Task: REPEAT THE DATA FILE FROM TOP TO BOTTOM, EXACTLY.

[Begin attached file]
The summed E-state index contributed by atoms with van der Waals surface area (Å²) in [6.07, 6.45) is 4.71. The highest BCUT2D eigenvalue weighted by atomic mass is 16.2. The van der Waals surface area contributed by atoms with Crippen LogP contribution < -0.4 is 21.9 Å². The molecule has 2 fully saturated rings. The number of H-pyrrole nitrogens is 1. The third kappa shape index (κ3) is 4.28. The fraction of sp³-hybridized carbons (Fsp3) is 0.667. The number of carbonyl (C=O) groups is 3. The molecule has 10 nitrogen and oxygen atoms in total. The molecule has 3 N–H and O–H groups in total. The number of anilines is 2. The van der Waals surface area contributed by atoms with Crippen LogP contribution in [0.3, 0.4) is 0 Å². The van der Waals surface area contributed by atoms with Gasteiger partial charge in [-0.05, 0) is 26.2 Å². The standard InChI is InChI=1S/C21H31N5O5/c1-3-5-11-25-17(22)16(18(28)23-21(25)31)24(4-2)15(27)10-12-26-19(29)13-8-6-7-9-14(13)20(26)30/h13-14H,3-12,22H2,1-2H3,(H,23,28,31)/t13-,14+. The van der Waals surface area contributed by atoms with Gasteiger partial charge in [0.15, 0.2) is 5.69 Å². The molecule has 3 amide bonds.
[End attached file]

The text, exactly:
The summed E-state index contributed by atoms with van der Waals surface area (Å²) in [6.07, 6.45) is 4.71. The highest BCUT2D eigenvalue weighted by atomic mass is 16.2. The van der Waals surface area contributed by atoms with Crippen LogP contribution < -0.4 is 21.9 Å². The molecule has 2 fully saturated rings. The number of H-pyrrole nitrogens is 1. The third kappa shape index (κ3) is 4.28. The fraction of sp³-hybridized carbons (Fsp3) is 0.667. The number of carbonyl (C=O) groups is 3. The molecule has 10 nitrogen and oxygen atoms in total. The molecule has 3 N–H and O–H groups in total. The number of anilines is 2. The van der Waals surface area contributed by atoms with Crippen LogP contribution in [0.3, 0.4) is 0 Å². The van der Waals surface area contributed by atoms with Gasteiger partial charge in [-0.05, 0) is 26.2 Å². The standard InChI is InChI=1S/C21H31N5O5/c1-3-5-11-25-17(22)16(18(28)23-21(25)31)24(4-2)15(27)10-12-26-19(29)13-8-6-7-9-14(13)20(26)30/h13-14H,3-12,22H2,1-2H3,(H,23,28,31)/t13-,14+. The van der Waals surface area contributed by atoms with Gasteiger partial charge in [0.15, 0.2) is 5.69 Å². The molecule has 3 amide bonds.